We have all experienced doing homework in our school days (longer ago for some of us…), and many of us will be parents ourselves now. My question is this: what is the best way for a parent to help their child if they see that they could be approaching their homework in a much better way. The problem becomes particularly acute when the child is a teenager – all parents of teenagers know exactly what I mean by this!
Direct advice is at best short-cutting the child’s learning, and at worst risks developing a passivity in the child that they will be given the answers when their work is challenging for them.
A similar conundrum often presents to technical leaders – how can we use our deep experience and intuition to help teams do better work, but without telling them what to do and so disempowering their creativity and expertise. The key to this lies in the subtle use of questioning techniques allied with a results orientation, and the following quote sums up the spirit of this:
“If you want to build a ship, don’t drum up people to collect wood and don’t assign them tasks and work, but rather teach them to long for the endless immensity of the sea.”
You want to be able to use your experience to improve performance and help your team to gain the benefits of your experience, but without disempowering them. Neuroscience research tells us that we are all wedded to acting on our own thoughts, and so how can we facilitate the transfer of this expertise from your head to theirs without telling them directly?
It turns out you can have your cake and eat it, and there are 3 key steps to this:
1. Understand the current situation
2. Raise the bar in terms of performance expectations
3. Using coaching questions to help them explore how to meet these higher expectations
Help them feel understood
Your team members need to feel that you understand them before they are likely to respond positively to your thoughts. The first step is therefore to gain a thorough understanding of how the issue is currently being approached through at first open-ended questions, and then more detailed probing around the areas that you are concerned about.
You need to gain a real appreciation of how they are approaching the issue in terms of their thinking to establish where the changes need to be brought about to get the result that you know is possible. Once this is clear to them the way is open to helping them see that something else is possible – before this stage is reached you risk making it you against them in an intellectual tug-of-war.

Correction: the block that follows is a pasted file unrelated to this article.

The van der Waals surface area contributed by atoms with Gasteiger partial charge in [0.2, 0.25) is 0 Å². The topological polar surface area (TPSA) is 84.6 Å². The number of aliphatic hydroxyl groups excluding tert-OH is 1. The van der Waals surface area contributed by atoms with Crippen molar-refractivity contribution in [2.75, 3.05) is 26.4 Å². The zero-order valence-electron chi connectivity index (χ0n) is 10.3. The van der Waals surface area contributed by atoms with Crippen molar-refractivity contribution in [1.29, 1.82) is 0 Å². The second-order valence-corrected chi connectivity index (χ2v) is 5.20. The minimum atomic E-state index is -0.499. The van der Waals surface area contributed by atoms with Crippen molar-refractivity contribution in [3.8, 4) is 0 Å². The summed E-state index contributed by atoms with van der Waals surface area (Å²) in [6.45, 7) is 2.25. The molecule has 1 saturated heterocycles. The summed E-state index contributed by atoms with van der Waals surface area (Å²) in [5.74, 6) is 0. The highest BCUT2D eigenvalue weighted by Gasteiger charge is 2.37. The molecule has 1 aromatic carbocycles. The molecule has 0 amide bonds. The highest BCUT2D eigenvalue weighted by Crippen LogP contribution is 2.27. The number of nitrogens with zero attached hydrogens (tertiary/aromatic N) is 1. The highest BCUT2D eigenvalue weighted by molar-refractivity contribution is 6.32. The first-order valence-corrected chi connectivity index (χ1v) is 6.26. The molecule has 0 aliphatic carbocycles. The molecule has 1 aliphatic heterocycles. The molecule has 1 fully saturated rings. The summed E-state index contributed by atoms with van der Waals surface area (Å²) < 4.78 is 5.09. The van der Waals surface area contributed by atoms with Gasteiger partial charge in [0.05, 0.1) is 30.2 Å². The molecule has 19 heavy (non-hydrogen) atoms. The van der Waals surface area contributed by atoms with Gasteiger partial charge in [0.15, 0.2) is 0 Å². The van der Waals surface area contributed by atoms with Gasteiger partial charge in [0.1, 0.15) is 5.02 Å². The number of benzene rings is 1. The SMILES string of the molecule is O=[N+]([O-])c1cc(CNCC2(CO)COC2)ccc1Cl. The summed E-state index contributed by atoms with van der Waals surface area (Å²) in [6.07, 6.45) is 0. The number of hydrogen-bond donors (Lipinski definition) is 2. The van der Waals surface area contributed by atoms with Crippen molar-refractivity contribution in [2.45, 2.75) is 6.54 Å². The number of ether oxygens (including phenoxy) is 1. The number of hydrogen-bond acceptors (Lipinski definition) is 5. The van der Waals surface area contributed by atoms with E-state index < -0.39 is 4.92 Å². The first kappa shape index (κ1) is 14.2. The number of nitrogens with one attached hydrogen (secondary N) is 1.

Moving the bar up a few notches
Let’s think about this for a moment…
Your role as leader at this point becomes to help the person explore the possibilities for greater performance. To do this in a positive and constructive way you need to help them explore new avenues of thinking, by asking questions such as “What would the effect be if we changed this…”, “How could this element be approached differently?”, ” What other options do we have?” or “How could we change the way we are thinking about this?”.
The most important point throughout this process is that you are focusing on how they are thinking about the problem, not on the problem itself. Your task as leader becomes enabling the person to make a breakthrough join their thinking, so that they in turn can produce the breakthrough results that you are looking for.
Don’t forget the line managers
If there are one or more levels of management between you and the person you are helping, make sure that your parting blow is to encourage the individual to collaborate with their manager(s) to find the breakthrough solutions. And of course let the managers know about the conversation you have just had.
Maybe even applying this technique to some teenagers you might know when they are struggling with their homework will enable a breakthrough for them.
Although if they are teenagers, don’t hold your breath.